• Connect with Kids: Videos, youth telling their stories, expert advice and programs to improve youth behavior. www.connectwithkids.com
  • Parent Further: A Search Institute resource for families. http://www.parentfurther.com/

Books:

  • Hurt 2.0: Inside the World of Today’s Teenagers, by Chap Clark
  • Sticky Faith, by Dr. Kara E. Powell & Dr. Chap Clark
  • Understanding Your Young Teen: Practical Wisdom for Parents, by Mark Oestreicher
  • A Parent’s Guide to Understanding Teenage Brains: Why they Act the Way They Do, By Mark Oesreicher (He also wrote/co-wrote: A parent’s guide to Understanding Teenage Girls, Teenage Guys, Sex & Dating and Social Media)

Blogs:

Dave Rozman
http://daverozman.com
Twitter: @daverozman

Oh Crap: The Fears of Teens Today

Have you ever seen a teen hesitate to do something you knew they were good at? Paint a picture, participate in a sport, speak in front of a group, be a leader? More than likely they hesitate because there is a fear holding them back.

I would bet very few of us, if any, made it through our teen years without some fears deterring us from participating in an activity or working to accomplish a goal. I remember being in class and not completing an assignment because I was afraid I would get it wrong. Logically, I thought it was easier to just not do the assignment than to get it wrong. I even recall deciding not to attend certain events in college, out of fear I wouldn’t fit in.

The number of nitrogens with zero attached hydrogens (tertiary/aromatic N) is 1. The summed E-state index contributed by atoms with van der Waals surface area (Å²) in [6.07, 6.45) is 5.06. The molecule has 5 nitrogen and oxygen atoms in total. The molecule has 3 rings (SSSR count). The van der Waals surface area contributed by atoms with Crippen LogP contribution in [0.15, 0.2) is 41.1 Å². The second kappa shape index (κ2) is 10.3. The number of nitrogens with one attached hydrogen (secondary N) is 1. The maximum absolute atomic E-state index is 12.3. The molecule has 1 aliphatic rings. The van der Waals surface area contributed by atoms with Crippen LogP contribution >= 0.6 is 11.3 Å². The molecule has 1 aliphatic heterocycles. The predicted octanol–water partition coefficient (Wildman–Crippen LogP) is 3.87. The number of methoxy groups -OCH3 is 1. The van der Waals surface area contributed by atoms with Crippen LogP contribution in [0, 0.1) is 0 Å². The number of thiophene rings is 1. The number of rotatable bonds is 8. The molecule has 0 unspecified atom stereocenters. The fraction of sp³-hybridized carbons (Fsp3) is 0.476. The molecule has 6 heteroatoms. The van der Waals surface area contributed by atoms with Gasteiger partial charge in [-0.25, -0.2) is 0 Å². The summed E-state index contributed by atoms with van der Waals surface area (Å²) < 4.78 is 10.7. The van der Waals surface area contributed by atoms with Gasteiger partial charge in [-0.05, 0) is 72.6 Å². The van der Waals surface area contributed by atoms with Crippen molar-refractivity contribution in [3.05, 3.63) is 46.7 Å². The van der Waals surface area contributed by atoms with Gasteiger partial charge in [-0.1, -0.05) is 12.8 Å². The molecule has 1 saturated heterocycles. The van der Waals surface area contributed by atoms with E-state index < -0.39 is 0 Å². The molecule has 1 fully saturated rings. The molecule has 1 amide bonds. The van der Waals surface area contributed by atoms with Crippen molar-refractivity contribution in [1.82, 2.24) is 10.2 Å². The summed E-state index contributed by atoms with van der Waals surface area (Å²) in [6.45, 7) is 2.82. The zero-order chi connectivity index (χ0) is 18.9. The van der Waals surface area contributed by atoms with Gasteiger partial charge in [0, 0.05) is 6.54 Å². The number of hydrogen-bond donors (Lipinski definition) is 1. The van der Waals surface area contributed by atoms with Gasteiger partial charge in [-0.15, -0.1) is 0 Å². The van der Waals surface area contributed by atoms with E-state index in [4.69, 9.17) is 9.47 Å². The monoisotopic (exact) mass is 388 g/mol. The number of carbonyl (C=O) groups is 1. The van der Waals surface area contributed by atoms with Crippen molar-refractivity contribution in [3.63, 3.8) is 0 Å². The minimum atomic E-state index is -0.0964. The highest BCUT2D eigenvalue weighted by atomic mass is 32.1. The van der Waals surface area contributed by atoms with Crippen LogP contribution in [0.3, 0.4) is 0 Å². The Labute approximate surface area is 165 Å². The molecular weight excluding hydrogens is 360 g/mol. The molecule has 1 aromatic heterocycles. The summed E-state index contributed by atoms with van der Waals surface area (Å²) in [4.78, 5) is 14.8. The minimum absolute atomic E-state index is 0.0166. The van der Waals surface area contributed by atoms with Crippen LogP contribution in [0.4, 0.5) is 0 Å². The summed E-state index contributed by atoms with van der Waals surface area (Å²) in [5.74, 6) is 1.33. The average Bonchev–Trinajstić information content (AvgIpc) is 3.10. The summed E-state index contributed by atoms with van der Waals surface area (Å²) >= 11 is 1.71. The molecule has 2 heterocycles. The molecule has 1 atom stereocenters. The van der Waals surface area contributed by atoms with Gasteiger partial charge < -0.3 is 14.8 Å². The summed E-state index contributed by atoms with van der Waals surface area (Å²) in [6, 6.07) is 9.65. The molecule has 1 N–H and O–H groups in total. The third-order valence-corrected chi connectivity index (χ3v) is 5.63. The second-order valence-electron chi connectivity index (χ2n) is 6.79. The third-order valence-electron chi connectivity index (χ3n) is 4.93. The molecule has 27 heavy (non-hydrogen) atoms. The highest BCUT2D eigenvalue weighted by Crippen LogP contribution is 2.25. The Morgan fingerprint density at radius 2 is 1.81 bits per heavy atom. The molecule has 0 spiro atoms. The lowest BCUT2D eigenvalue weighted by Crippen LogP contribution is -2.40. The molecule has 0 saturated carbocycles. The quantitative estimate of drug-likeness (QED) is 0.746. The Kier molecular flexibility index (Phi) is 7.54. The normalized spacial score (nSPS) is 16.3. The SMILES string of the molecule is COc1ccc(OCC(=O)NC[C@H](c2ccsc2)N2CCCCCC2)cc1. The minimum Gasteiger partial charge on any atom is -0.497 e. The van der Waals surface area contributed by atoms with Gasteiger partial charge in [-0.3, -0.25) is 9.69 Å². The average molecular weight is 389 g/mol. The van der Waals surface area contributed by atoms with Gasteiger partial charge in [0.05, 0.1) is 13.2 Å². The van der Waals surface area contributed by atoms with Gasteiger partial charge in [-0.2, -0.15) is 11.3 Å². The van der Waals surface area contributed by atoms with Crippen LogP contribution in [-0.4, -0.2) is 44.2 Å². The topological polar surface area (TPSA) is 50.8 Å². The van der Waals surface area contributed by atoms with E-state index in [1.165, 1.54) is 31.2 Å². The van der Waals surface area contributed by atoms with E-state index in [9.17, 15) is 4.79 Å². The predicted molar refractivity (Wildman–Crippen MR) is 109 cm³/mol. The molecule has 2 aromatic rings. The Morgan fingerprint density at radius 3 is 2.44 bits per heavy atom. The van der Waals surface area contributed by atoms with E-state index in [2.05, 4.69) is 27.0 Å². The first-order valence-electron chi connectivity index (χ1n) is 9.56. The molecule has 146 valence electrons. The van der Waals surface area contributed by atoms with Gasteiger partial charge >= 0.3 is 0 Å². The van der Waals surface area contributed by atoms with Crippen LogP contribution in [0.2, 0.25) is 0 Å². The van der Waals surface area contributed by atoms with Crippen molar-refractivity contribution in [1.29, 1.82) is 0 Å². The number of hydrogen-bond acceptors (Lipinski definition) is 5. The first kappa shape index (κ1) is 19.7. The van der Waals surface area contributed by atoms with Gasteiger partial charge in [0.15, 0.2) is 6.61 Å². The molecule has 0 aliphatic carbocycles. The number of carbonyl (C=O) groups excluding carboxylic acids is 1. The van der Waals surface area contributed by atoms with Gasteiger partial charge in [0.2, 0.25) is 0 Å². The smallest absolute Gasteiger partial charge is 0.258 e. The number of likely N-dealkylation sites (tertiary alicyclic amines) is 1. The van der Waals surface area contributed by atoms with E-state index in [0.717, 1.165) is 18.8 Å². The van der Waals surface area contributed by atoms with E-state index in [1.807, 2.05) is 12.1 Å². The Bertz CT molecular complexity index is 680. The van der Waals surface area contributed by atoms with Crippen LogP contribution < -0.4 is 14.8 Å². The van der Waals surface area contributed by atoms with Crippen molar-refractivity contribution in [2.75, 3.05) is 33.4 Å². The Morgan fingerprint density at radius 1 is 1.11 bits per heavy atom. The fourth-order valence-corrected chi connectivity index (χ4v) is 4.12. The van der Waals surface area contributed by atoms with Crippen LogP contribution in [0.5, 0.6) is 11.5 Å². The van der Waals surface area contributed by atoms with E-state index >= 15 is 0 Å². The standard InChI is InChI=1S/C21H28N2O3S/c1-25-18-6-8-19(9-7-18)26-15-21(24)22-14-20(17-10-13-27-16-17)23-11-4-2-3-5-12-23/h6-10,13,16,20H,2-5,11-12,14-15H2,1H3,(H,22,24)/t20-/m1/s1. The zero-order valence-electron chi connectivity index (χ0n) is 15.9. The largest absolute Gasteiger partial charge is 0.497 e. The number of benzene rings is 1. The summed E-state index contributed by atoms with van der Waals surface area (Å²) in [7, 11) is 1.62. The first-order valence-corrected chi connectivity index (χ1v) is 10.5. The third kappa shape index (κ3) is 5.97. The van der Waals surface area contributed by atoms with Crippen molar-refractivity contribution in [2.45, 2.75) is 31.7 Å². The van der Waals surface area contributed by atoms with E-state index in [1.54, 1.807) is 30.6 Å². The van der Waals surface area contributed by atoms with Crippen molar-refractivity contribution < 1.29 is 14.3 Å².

In my previous post I talked about the hopes and dreams teens have today. When asked, teens expressed dreams of graduating high school and making a difference in the world. With that same group of teens, I also asked them what fears they have.

I learned teens today have a lot of fears. In fact when I asked about their hopes and fears, they responded with considerably more fears. This was true in both the sheer number of responses, and also the diversity of responses.

This did not surprise me too much, as the teenage years are filled with change. The world around them is changing as they grow up and gain more responsibility. Their bodies are changing. Their brain is allowing them to digest the world in ways they previously have not been able to. Many adults experience fear in the midst of change, so it is no surprise to learn teens are filled with fears and anxiety.